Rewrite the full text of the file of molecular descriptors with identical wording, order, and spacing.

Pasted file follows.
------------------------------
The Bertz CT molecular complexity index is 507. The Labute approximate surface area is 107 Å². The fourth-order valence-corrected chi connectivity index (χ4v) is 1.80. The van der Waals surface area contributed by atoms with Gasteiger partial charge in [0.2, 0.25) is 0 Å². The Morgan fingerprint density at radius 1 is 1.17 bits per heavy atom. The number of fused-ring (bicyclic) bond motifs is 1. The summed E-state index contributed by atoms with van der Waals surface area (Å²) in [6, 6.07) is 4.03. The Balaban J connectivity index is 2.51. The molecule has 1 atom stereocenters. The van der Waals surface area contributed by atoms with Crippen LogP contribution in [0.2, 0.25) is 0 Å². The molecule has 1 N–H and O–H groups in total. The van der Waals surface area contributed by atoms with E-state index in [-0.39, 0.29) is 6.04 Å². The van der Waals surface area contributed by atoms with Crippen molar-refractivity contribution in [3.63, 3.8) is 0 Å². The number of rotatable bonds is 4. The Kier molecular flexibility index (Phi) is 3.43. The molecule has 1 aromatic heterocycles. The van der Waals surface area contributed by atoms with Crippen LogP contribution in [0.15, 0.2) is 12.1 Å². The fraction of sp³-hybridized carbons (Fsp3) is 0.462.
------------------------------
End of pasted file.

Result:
The Bertz CT molecular complexity index is 507. The Labute approximate surface area is 107 Å². The fourth-order valence-corrected chi connectivity index (χ4v) is 1.80. The van der Waals surface area contributed by atoms with Gasteiger partial charge in [0.2, 0.25) is 0 Å². The Morgan fingerprint density at radius 1 is 1.17 bits per heavy atom. The number of fused-ring (bicyclic) bond motifs is 1. The summed E-state index contributed by atoms with van der Waals surface area (Å²) in [6, 6.07) is 4.03. The Balaban J connectivity index is 2.51. The molecule has 1 atom stereocenters. The van der Waals surface area contributed by atoms with Crippen LogP contribution in [0.2, 0.25) is 0 Å². The molecule has 1 N–H and O–H groups in total. The van der Waals surface area contributed by atoms with E-state index in [-0.39, 0.29) is 6.04 Å². The van der Waals surface area contributed by atoms with Crippen molar-refractivity contribution in [3.63, 3.8) is 0 Å². The number of rotatable bonds is 4. The Kier molecular flexibility index (Phi) is 3.43. The molecule has 1 aromatic heterocycles. The van der Waals surface area contributed by atoms with Crippen LogP contribution in [0.15, 0.2) is 12.1 Å². The fraction of sp³-hybridized carbons (Fsp3) is 0.462.